ALERT!

This site is not optimized for Internet Explorer 8 (or older).

Please upgrade to a newer version of Internet Explorer or use an alternate browser such as Chrome or Firefox.

Repair of Simple Bicuspid Valve Defects Using Geometric Ring Annuloplasty

Monday, December 8, 2014

Originally presented at the 2014 STSA Annual Meeting

Objectives: The repair of bicuspid valves with aortic insufficiency has become routine and leaflet reconstruction techniques are now standardized. Long-term results are good, but some patients experience late-repair failure due to progressive annular dilatation. This video illustrates bicuspid annular stabilization during repair using a geometric annuloplasty ring that is currently under investigation in Europe (NCT02071849).

Methods: An internal bicuspid annuloplasty ring was developed with circular base geometry and two 10-15 degree outwardly flaring subcommissural posts, positioned 180 degrees opposite on the circumference. This video shows the technique of surgical ring placement into the valve annulus, and bicuspid leaflet repair, in two patients with simple bicuspid defects. The first patient had a Sievers Type 0 valve with R-L fusion, no cleft, and only moderate aortic insufficiency. The valve was repaired during grafting of an ascending aortic aneurysm. The second patient had a Sievers Type I valve with R-L fusion, a moderate cleft, and severe aortic insufficiency. Both were repaired with #23 ring annuloplasties and standard leaflet reconstruction techniques.

Results: In both patients, ring annuloplasty was performed initially, which moved the sinus-to-sinus dimension toward the midline, and facilitated leaflet coaptation. Patient 1 required only minor leaflet plication. Patient 2 had closure of a moderate fused leaflet cleft, in addition to leaflet plication. Both patients achieved complete competence after repair, and exhibited low trans-valvular gradients. For patients with more difficult leaflet disease, such as calcified leaflets or unicuspid valves, complete autologous pericardial leaflet replacement is performed.

Conclusions: Bicuspid ring annuloplasty is a simple and expeditious method of annular stabilization during valve repair and does not require deep aortic root dissection. Major annular remodeling converts the valve to 50%-50% annular geometry, and contributes to improved leaflet coaptation. Geometric ring annuloplasty could improve the early and late results of simple bicuspid valve repair associated with aortic insufficiency.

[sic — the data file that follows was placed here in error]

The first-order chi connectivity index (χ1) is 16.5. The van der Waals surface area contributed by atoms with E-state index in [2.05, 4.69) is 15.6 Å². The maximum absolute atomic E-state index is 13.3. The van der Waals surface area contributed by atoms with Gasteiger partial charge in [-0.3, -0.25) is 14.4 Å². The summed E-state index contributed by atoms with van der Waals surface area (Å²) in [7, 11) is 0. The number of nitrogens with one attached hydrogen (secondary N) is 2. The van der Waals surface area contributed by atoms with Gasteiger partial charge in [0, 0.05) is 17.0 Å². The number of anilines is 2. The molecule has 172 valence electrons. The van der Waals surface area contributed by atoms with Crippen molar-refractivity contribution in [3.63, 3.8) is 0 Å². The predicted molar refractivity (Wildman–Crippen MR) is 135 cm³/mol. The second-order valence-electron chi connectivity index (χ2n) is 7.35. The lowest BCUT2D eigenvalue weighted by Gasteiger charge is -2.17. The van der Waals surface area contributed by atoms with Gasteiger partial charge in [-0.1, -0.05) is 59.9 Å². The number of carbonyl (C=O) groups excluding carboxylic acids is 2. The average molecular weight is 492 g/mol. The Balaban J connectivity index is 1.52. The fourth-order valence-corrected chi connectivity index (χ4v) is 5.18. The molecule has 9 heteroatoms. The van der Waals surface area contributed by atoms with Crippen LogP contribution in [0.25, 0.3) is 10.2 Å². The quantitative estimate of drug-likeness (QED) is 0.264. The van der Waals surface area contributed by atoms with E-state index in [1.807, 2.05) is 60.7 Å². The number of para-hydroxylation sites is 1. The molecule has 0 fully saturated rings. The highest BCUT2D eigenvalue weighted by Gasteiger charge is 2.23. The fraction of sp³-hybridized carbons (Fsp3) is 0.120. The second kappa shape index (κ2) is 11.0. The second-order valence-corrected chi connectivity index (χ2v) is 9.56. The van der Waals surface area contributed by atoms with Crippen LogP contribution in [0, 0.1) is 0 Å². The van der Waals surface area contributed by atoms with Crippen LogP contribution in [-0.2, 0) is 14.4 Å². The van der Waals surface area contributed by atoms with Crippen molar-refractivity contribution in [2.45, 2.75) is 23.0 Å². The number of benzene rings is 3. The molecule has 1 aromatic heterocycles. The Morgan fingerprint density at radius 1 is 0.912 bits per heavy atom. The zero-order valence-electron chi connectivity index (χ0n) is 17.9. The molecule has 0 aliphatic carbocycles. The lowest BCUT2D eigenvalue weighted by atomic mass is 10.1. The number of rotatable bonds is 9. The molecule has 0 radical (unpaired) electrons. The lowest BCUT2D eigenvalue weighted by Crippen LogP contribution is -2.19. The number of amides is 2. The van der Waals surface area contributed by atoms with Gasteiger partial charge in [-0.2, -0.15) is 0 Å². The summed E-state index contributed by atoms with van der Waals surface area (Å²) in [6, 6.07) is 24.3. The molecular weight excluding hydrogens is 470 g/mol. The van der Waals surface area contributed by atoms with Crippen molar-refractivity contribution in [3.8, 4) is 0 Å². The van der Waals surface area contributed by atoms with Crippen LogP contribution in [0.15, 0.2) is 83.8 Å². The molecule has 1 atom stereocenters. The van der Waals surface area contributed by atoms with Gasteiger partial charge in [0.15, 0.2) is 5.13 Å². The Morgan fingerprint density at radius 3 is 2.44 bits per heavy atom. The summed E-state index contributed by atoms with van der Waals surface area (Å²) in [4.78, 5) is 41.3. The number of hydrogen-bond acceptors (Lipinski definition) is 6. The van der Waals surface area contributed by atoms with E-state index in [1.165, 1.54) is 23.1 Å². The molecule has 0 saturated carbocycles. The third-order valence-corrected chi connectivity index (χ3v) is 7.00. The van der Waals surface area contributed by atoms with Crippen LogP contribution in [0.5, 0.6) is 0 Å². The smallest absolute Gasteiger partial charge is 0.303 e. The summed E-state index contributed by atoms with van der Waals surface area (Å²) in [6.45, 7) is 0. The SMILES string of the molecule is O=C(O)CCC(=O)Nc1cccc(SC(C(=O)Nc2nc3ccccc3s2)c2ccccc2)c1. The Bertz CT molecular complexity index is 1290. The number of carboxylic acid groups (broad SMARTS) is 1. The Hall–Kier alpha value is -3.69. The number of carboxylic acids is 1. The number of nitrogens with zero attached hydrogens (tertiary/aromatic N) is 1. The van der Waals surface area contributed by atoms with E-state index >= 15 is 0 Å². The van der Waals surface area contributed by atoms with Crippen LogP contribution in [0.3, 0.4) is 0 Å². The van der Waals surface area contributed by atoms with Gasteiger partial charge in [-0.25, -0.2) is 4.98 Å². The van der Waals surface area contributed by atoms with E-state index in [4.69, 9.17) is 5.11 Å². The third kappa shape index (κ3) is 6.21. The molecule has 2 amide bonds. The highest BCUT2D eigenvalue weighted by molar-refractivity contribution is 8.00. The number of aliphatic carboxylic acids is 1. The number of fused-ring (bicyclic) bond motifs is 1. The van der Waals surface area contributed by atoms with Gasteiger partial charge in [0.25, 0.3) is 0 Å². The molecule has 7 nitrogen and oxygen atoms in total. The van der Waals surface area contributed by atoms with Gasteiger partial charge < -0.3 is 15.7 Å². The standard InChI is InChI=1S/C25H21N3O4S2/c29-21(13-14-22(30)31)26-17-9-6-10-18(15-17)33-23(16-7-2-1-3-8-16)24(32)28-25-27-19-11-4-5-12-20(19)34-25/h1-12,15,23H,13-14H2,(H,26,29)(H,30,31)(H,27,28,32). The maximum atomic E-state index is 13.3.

Copyright 2014, used with permission from the Southern Thoracic Surgical Association. All rights reserved.

Comments

Thanks for this pioneering procedure Apart from its magnificent results,i am concerned about future required operation, In case of SBE or developed insufficiency ,does the removal of this ring increase the risk of more aggressive root surgery? Best regards
Of course, more long-term followup and experience will be required, but we currently hypothesize that ring annuloplasty of the aortic valve will be as stable as mitral ring annuloplasty, and in a fully developed state, reoperation should be uncommon. At present, if a leaflet repair broke down, we would attempt re-repair, even by autologous pericardial leaflet replacement (Ann Thorac Surg 2014;98:743–5) and (Ann Thorac Surg 2014;98:2053–60). But if valve replacement is required, ring excision is straight-forward.
I have done several cases now with this ring. The procedure becomes so easy and reproducible. I really believe, this will be a revolution in BAV repair. Thanks for watching.
The authors should be commended on this innovation that I would deem as Internal Geometrical Annular Remodeling Device. In fact, some degrees of leaflet prolapse should be considered as false prolapse precisely due to the lost of proper geometrical configurations of the aortic root and vetriculo-aortic junction in one hand, and due to the excessive inclination of ventriculo-aortic junction plan in the other hand. Therefore, geometrical restoration of the ventriculo-aortic junction and aortic root is a prerequisite to successful analysis of the leaflets , thereby increasing the rate of repair success. Determination of effective height in BAV was a hazardous task as witnessed by postoperative echo on which a leaflet belly towards LV is often noticed. I noticed no more such a leaflet protrusion on these two postoperative echo: BRAVO I think that is a reflection point in the course of AV repairing techniques

Add comment

Log in or register to post comments